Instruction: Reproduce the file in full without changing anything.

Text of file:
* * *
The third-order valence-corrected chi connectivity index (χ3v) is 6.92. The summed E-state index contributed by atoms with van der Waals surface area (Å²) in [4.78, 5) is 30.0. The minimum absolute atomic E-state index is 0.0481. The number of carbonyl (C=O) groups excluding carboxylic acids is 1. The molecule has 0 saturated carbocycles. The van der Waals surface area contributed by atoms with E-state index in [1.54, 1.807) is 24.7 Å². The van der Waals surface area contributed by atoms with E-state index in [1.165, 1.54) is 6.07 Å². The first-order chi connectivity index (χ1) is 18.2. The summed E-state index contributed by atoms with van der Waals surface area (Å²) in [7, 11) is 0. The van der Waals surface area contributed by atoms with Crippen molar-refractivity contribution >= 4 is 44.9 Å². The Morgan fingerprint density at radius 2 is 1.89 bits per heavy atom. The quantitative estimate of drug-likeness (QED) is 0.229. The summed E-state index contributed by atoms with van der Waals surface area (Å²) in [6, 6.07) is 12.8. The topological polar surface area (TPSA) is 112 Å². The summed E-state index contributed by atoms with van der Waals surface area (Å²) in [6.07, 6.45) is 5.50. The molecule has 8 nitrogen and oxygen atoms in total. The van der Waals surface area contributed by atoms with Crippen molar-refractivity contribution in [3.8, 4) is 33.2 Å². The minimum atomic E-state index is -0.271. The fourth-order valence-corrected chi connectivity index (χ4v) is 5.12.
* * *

The third-order valence-corrected chi connectivity index (χ3v) is 6.92. The summed E-state index contributed by atoms with van der Waals surface area (Å²) in [4.78, 5) is 30.0. The minimum absolute atomic E-state index is 0.0481. The number of carbonyl (C=O) groups excluding carboxylic acids is 1. The molecule has 0 saturated carbocycles. The van der Waals surface area contributed by atoms with E-state index in [1.54, 1.807) is 24.7 Å². The van der Waals surface area contributed by atoms with E-state index in [1.165, 1.54) is 6.07 Å². The first-order chi connectivity index (χ1) is 18.2. The summed E-state index contributed by atoms with van der Waals surface area (Å²) in [7, 11) is 0. The van der Waals surface area contributed by atoms with Crippen molar-refractivity contribution >= 4 is 44.9 Å². The Morgan fingerprint density at radius 2 is 1.89 bits per heavy atom. The quantitative estimate of drug-likeness (QED) is 0.229. The summed E-state index contributed by atoms with van der Waals surface area (Å²) in [6, 6.07) is 12.8. The topological polar surface area (TPSA) is 112 Å². The summed E-state index contributed by atoms with van der Waals surface area (Å²) in [6.07, 6.45) is 5.50. The molecule has 8 nitrogen and oxygen atoms in total. The van der Waals surface area contributed by atoms with Crippen molar-refractivity contribution in [3.8, 4) is 33.2 Å². The minimum atomic E-state index is -0.271. The fourth-order valence-corrected chi connectivity index (χ4v) is 5.12.